The Office of General Counsel issued the following opinion on January 10, 2006 representing the position of the New York State Insurance Department.
Re: Limits on Compensation for Referrals
Does the Insurance Law place a limit on the amount of compensation that may be paid to a non-licensee for referrals?
Pursuant to N.Y. Ins. Law §§ 2114, 2115 & 2116 (McKinney Supp. 2006), an insurance agent or broker may compensate an unlicensed person for a referral provided that compensation is not based upon whether a sale is made and the referral does not include a discussion of specific insurance policy terms and conditions. The Insurance Law does not limit the amount of compensation that may be paid to a non-licensee for such referrals.
No facts were provided. The inquiry is of a general nature.
N.Y. Ins. Law § 2115 (McKinney Supp. 2006), is applicable to property/casualty insurance agents and provides, in relevant part, as follows:
(a) (1) No insurer doing business in this state, and no agent or other representative thereof, except as provided in subsection (b) hereof, shall pay any commission or other compensation to any person, firm, association or corporation for acting as insurance agent in this state, except to a licensed insurance agent of such insurer or to a person described in paragraph two or four of subsection (a) of section two thousand one hundred one of this article or except as provided in subsection (c) of this section. For the purposes of this section, "acting as insurance agent" shall not include the referral of a person to a licensed insurance agent or broker that does not include a discussion of specific insurance policy terms and conditions and where the compensation for referral is not based upon the purchase of insurance by such person. (emphasis added)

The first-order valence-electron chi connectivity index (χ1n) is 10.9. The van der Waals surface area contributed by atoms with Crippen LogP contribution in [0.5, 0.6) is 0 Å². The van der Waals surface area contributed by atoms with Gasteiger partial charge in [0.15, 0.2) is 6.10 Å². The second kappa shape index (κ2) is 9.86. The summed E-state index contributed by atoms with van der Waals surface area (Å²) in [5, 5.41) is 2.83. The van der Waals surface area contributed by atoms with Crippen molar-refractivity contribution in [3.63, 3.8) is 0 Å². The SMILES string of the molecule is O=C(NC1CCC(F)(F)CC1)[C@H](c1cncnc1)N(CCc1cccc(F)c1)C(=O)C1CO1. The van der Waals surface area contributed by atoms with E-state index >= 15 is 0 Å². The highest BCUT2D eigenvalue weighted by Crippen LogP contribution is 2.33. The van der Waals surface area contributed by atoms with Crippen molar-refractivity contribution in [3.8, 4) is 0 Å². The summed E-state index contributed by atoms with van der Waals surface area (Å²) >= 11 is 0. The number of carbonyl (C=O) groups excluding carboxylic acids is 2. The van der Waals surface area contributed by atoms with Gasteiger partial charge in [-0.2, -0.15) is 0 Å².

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N.Y. Ins. Law §§ 2114 & 2116 (McKinney Supp. 2006) provide similar exceptions for referrals to life, accident and health insurance agents, and insurance brokers, respectively.
Thus, there is a limited exemption for certain referrals from the prohibition against a non-licensee acting as an insurance agent or broker. Pursuant to the exemption, an agent or broker may compensate an unlicensed person for an insurance referral if the referral does not include a discussion of specific insurance policy terms and conditions, and compensation for the referral is not based on whether a sale is made. The Insurance Law does not limit the amount of compensation that may be paid to non-licensees for such referrals.
However, federal banking laws place limits on the amount of compensation that an employee of a bank may receive for an insurance referral. Section 305 of the federal Gramm-Leach-Bliley Act, codified at 12 U.S.C.S. § 1831x (Lexis 2006), requires federal banking agencies1 to promulgate joint regulations that provide, among other things, standards in regard to referrals of insurance made by employees of banks. In accordance with this statutory mandate, the Board of Governors of the Federal Reserve System promulgated 12 C.F.R. § 208.85 (Regulation H) (Lexis 2006)2 which provides, in relevant part, as follows:
(b) Referrals. Any person who accepts deposits from the public in an area where such transactions are routinely conducted in the bank may refer a consumer who seeks to purchase an insurance product or annuity to a qualified person who sells that product only if the person making the referral receives no more than a one-time, nominal fee of a fixed dollar amount for each referral that does not depend on whether the referral results in a transaction.
For further information you may contact Assistant Counsel Brenda M. Gibbs at the Albany Office.
1 Pursuant to 12 U.S.C.S. § 1813(z) (Lexis 2006), the term federal banking agency means the Comptroller of the Currency, the Director of the Office of Thrift Supervision, the Board of Governors of the Federal Reserve System and the Federal Deposit Insurance Corporation.
2 C.F.R. §§ 14.50, 343.50, 536.50 (LEXIS 2006) contain similar provisions.